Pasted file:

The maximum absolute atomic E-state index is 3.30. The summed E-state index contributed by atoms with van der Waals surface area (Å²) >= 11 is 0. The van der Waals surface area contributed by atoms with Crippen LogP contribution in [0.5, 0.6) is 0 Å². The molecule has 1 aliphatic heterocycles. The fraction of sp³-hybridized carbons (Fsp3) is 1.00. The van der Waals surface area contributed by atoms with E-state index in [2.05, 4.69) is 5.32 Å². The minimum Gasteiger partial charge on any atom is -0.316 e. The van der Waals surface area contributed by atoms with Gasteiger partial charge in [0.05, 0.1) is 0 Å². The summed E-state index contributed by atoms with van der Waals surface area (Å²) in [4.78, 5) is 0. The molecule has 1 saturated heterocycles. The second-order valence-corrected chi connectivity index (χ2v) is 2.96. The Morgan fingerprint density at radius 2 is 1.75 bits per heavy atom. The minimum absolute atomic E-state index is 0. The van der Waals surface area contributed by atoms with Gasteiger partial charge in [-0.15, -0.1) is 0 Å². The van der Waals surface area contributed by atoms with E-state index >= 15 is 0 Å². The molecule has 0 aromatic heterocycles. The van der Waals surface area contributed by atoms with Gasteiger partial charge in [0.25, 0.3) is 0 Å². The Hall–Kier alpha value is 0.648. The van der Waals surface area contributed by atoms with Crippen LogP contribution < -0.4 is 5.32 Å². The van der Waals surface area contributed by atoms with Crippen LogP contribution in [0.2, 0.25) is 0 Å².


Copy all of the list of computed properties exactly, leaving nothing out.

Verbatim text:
The maximum absolute atomic E-state index is 3.30. The summed E-state index contributed by atoms with van der Waals surface area (Å²) >= 11 is 0. The van der Waals surface area contributed by atoms with Crippen LogP contribution in [0.5, 0.6) is 0 Å². The molecule has 1 aliphatic heterocycles. The fraction of sp³-hybridized carbons (Fsp3) is 1.00. The van der Waals surface area contributed by atoms with E-state index in [2.05, 4.69) is 5.32 Å². The minimum Gasteiger partial charge on any atom is -0.316 e. The van der Waals surface area contributed by atoms with Gasteiger partial charge in [0.05, 0.1) is 0 Å². The summed E-state index contributed by atoms with van der Waals surface area (Å²) in [4.78, 5) is 0. The molecule has 1 saturated heterocycles. The second-order valence-corrected chi connectivity index (χ2v) is 2.96. The Morgan fingerprint density at radius 2 is 1.75 bits per heavy atom. The minimum absolute atomic E-state index is 0. The van der Waals surface area contributed by atoms with Gasteiger partial charge in [-0.15, -0.1) is 0 Å². The van der Waals surface area contributed by atoms with E-state index >= 15 is 0 Å². The molecule has 0 aromatic heterocycles. The van der Waals surface area contributed by atoms with Gasteiger partial charge in [0.25, 0.3) is 0 Å². The Hall–Kier alpha value is 0.648. The van der Waals surface area contributed by atoms with Crippen LogP contribution < -0.4 is 5.32 Å². The van der Waals surface area contributed by atoms with Crippen LogP contribution in [0.2, 0.25) is 0 Å².